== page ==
Family still crave justice 17 years on from Thomas Breen's London murder
The son of a Co Down man who was murdered in an unprovoked knife attack in London has said he hasn't given up hope that the killers will be brought to justice nearly two decades on.
Thomas Breen (50) from Downpatrick died on August 11, 2002. He was brutally knifed in the chest by two male attackers after he left a pub in Camden with a work colleague.
Yesterday marked the 17th anniversary of the married father-of-two's death.
No one has ever been charged in connection to the murder, much to the devastation of his widow Lorraine and sons Stephen and Paul.
Speaking ahead of the anniversary of his father's death Stephen Breen, a former Sunday Life reporter and now a Dublin-based crime journalist with the Irish Sun, said his family's desire for justice has never wavered.
"It is hard to believe it was 17 years ago. It was a terrible event that happened and it never leaves you," he said.
"Seventeen years on now and you learn to live with it. You learn to cope with it. You can't dwell on it.
"Obviously I miss my dad, I think about him all the time. But I'm not going to let the people that did this destroy our lives."
He added: "I don't hate the people that did this. I don't think about them and I'm conscious of the fact that if they did this to my dad, then they may have targeted someone else as well.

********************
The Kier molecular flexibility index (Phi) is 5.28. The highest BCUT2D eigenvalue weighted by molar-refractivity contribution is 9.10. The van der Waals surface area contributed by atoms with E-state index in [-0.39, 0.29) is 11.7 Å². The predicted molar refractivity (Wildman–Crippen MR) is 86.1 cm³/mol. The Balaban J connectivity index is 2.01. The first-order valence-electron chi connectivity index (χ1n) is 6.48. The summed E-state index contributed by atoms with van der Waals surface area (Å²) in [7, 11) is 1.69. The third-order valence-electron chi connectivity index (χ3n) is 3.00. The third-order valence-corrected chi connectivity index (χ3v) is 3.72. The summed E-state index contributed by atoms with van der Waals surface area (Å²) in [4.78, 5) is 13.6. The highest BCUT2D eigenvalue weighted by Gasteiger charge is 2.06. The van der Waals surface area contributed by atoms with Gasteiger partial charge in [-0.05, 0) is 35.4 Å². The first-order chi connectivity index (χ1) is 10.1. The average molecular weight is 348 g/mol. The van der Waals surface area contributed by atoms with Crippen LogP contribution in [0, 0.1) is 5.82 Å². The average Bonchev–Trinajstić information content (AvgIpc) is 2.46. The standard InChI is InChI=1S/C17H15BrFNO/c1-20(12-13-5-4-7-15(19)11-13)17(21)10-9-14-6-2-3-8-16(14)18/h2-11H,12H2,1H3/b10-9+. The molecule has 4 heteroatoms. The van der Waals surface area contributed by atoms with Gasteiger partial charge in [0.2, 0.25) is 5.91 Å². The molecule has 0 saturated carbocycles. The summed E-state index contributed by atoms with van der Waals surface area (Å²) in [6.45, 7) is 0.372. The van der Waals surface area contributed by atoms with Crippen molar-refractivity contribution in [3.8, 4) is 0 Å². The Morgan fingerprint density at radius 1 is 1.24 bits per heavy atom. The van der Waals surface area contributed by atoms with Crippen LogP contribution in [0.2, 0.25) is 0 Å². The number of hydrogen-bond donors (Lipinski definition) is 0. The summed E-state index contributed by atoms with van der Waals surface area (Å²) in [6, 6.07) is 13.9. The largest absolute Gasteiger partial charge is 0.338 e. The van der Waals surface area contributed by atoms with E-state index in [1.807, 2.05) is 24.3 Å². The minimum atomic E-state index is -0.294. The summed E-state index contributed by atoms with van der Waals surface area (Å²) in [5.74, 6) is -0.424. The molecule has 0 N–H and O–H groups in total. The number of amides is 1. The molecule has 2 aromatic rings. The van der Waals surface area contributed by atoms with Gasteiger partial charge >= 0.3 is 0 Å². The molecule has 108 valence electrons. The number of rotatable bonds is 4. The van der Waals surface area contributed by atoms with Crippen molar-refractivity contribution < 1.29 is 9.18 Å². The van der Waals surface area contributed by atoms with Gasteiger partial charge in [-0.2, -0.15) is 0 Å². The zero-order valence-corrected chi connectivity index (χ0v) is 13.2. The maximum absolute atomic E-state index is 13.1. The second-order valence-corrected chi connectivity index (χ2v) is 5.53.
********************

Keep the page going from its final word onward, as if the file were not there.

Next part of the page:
"You always have hope that there is justice at the end of the day. Nothing's going to bring him back, but I certainly don't hate these people."
The journalist, who was 29 at the time of his father's death, said police investigating the case had concluded that his father - who was known as Tom - was the victim of a random attack. In the summer of 2002 Camden was in the grip of a violent crimewave which saw six people - including Mr Breen - murdered in a string of unrelated killings on the streets.
The Co Down man, who had been born in Belfast, was working in London as a builder when he was targeted on Camden High Street.
His workmate was also wounded during the incident, but escaped serious injury.
Over the years attempts have been made to close the investigation by the Metropolitan Police.
Substantial rewards, including from Scotland Yard, have also been offered in a bid to apprehend the killers.
A number of politicians, including Labour MP Sir Keir Starmer, a former Director of Public Prosecutions, have publicly asked for the case to be reviewed, which is going to happen in due course, revealed Stephen.
"We're not the only family. I know that out there are dozens of families in the UK and Ireland who have never got justice for their loved ones," he said.
The journalist said he comes across cases which have been solved two, sometimes three decades later. As such, he is hopeful that his father's murder will one day be one of them.
"I'd also like to understand why. It was so random and unprovoked."
Paying tribute to his dad, Stephen added: "He was such a caring father, he was more like a friend to me. I remember a happy home and his humour. He was a gentlemen, a good guy who brought joy to our lives."